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Forbes: Pay for UN corruption or NOT?

posted Feb 23, 2010, 8:08 PM by Robert Alexander

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Friend –

Sixty years ago, the United Nations was founded upon the principles of maintaining international peace and security, promoting basic human rights, and protecting fundamental freedoms. But for nearly the entire duration of its existence, certain UN agencies have routinely been found to be corrupt, ineffective, and heavily influenced or operated by those that do not share American values. Still, the United States continues to give billions to the UN, providing 22% of the UN’s operating budget each year, more than the combined contributions of France, Germany, China, Canada and Russia.


Under current rules and contribution levels, it is possible to assemble the two-thirds majority needed for important United Nations budget votes with a group of countries that, taken together, pay less than 1 percent of the total United Nations regular budget. This disconnect between contribution levels and management control creates significant perverse incentives in terms of United Nations spending, transparency, and accountability. In addition, the United Nations system suffers from unacceptably high levels of waste, fraud, and abuse, which seriously impair its ability to fulfill the lofty ideals of its founding.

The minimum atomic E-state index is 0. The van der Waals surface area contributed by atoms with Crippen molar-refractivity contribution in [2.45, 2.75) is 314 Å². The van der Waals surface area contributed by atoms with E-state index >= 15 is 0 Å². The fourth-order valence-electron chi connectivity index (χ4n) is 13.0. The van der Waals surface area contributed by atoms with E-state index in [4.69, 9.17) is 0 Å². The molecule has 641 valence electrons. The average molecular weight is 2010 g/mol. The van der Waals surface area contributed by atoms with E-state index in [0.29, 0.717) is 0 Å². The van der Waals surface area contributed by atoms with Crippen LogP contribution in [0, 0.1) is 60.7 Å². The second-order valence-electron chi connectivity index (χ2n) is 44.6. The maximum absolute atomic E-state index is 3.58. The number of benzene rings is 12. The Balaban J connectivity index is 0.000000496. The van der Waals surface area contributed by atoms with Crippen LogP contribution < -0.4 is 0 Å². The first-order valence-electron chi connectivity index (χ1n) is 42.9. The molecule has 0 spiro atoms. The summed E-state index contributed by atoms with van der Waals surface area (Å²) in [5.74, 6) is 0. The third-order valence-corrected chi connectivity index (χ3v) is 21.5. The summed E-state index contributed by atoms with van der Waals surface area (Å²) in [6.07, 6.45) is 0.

As a result, I have joined with over 100 of my colleagues in cosponsoring a resolution, H.R. 557, to condition U.S. aid to the United Nations on that organization taking a number of steps including preventing its resources from supporting Foreign Terrorist Organizations. That is, U.S. contributions to the UN system would be withheld until sweeping, meaningful reform was implemented. The bill expresses the outrage of many Americans that taxpayer dollars continue to be misspent on corrupt international agencies. With its passage, we would send a strong message of U.S. dedication to our nation’s sovereignty, as well as our refusal to support enemies of freedom or an organization plagued with continuing financial abuse and corruption scandals.


I’d like to hear your thoughts on this legislation. Share your input by e-mailing me. I look forward to hearing from you.


Yours in service,


Randy Forbes

Member of Congress

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